A second Gretna convenience store owner in as many months has been sentenced to nearly three years in federal prison and ordered to make seven-figure restitution for trafficking in food stamps.

Jimmy Bui, 57, who lives in Harvey, accepted food stamps from customers of Theresa’s Seafood in exchange for cash and products like beer and cigarettes, items that are ineligible for purchase under the federal Supplemental Nutrition Assistance Program.

Bui, who pleaded guilty in February to food stamp fraud, was sentenced last week by U.S. District Judge Kurt Engelhardt to 33 months in federal prison. He and his wife, Teresa Thuy Bui, who was sentenced to four years of probation for not reporting the felony to authorities, were ordered to pay more than $1.6 million in restitution to the U.S. Department of Agriculture, according to court documents.

The Buis opened their store in 2004 and were soon authorized to accept food stamps. Retailers participating in SNAP may accept food stamps only in exchange for eligible products such as eggs, milk, cheese, fruits and vegetables — items in scant supply at Theresa’s Seafood, where alcohol and tobacco were more popular purchases.

“It had no grocery carts or counter space to check out a large number of eligible food items,” federal prosecutors wrote of the store in court documents. “It had one register without an optical scanner; therefore, all items are manually entered by the cashier.”

Nevertheless, the corner store’s average individual food stamp transactions were larger than at a nearby Wal-Mart Supercenter, a red flag the authorities said was consistent with shady food stamp dealing.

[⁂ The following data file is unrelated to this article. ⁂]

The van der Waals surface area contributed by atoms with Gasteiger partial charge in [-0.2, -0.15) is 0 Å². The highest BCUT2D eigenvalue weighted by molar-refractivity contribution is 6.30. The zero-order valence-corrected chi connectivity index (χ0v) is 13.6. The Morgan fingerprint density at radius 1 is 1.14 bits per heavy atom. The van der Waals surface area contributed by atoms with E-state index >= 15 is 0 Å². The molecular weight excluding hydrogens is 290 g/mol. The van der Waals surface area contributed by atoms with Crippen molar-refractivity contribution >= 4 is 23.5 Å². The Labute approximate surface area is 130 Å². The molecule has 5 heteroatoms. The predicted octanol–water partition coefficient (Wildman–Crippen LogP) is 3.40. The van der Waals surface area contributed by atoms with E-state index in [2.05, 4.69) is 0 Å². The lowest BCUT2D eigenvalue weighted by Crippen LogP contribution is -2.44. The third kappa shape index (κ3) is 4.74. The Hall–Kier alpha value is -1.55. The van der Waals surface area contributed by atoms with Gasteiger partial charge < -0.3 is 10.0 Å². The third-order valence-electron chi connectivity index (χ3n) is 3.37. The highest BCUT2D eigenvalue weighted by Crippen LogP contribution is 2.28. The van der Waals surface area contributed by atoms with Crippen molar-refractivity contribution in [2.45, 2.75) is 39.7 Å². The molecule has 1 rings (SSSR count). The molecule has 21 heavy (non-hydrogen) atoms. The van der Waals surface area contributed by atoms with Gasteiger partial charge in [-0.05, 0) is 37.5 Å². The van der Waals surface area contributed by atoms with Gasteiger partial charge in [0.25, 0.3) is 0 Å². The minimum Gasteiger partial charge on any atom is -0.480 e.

Between December 2009 and January 2013, an undercover agent and a “cooperating witness” bought ineligible items from Theresa’s and also received cash from the store in exchange for food stamps, according to court documents.

Jimmy Bui accepted food stamps for cash at a discounted value “and retained the full value of the SNAP benefits from the U.S. Department of Agriculture at the rate of approximately 60 cents on the dollar,” prosecutors wrote. “Therefore, Theresa’s Seafood profited by keeping a cash transaction fee of approximately 40 percent.”

Investigators determined the store had redeemed more than $2.4 million in food stamp purchases between January 2009 and February 2012. During the same time, the store’s expenditures for eligible food stamp items, with a 35 percent markup, amounted to only about $320,000, according to the government’s review of financial documents.

Teresa Bui, 62, worked with her husband “at various times” and was aware he was trading cash for food stamps, prosecutors said. She should have known the rules and regulations of the food stamp program, prosecutors added, because she went through the store’s authorization process 10 years ago in order for the store to be able to accept food stamps.

Jimmy Bui was ordered to surrender to federal custody by June 23 to begin serving his sentence. His case was similar to the government’s prosecution of Long T. Trinh, 44, of New Orleans, who opened the Seafood Heaven convenience store in Gretna and began accepting food stamps from customers in January 2002.

Trinh also admitted taking food stamps in exchange for cash and ineligible items such as beer and cigarettes; prosecutors put the amount of fraudulent funds he received through trafficking at about $2.3 million — a sum he was ordered to repay in restitution. U.S. District Judge Mary Ann Vial Lemmon sentenced Trinh last month to 34 months in federal prison.

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